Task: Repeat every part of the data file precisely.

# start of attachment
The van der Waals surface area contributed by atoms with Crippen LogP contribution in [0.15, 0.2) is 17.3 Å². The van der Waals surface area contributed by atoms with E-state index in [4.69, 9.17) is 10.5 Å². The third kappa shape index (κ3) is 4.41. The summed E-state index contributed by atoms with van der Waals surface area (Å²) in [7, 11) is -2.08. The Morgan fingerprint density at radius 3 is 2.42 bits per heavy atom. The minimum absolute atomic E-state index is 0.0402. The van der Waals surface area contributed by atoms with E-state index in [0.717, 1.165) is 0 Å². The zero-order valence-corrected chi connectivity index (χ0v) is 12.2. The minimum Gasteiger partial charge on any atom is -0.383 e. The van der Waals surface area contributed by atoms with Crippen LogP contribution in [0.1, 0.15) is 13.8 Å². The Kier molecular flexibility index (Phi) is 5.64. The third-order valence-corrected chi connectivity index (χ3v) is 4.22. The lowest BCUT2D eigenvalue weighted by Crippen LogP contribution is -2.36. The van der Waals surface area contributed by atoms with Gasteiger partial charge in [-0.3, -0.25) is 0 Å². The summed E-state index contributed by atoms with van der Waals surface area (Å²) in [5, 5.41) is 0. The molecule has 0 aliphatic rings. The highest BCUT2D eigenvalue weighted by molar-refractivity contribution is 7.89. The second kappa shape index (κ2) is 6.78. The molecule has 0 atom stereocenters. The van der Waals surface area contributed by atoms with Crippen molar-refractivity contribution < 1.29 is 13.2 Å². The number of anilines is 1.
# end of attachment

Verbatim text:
The van der Waals surface area contributed by atoms with Crippen LogP contribution in [0.15, 0.2) is 17.3 Å². The van der Waals surface area contributed by atoms with E-state index in [4.69, 9.17) is 10.5 Å². The third kappa shape index (κ3) is 4.41. The summed E-state index contributed by atoms with van der Waals surface area (Å²) in [7, 11) is -2.08. The Morgan fingerprint density at radius 3 is 2.42 bits per heavy atom. The minimum absolute atomic E-state index is 0.0402. The van der Waals surface area contributed by atoms with E-state index in [0.717, 1.165) is 0 Å². The zero-order valence-corrected chi connectivity index (χ0v) is 12.2. The minimum Gasteiger partial charge on any atom is -0.383 e. The van der Waals surface area contributed by atoms with Crippen LogP contribution in [0.1, 0.15) is 13.8 Å². The Kier molecular flexibility index (Phi) is 5.64. The third-order valence-corrected chi connectivity index (χ3v) is 4.22. The lowest BCUT2D eigenvalue weighted by Crippen LogP contribution is -2.36. The van der Waals surface area contributed by atoms with Gasteiger partial charge in [-0.3, -0.25) is 0 Å². The summed E-state index contributed by atoms with van der Waals surface area (Å²) in [5, 5.41) is 0. The molecule has 0 aliphatic rings. The highest BCUT2D eigenvalue weighted by molar-refractivity contribution is 7.89. The second kappa shape index (κ2) is 6.78. The molecule has 0 atom stereocenters. The van der Waals surface area contributed by atoms with Crippen molar-refractivity contribution < 1.29 is 13.2 Å². The number of anilines is 1.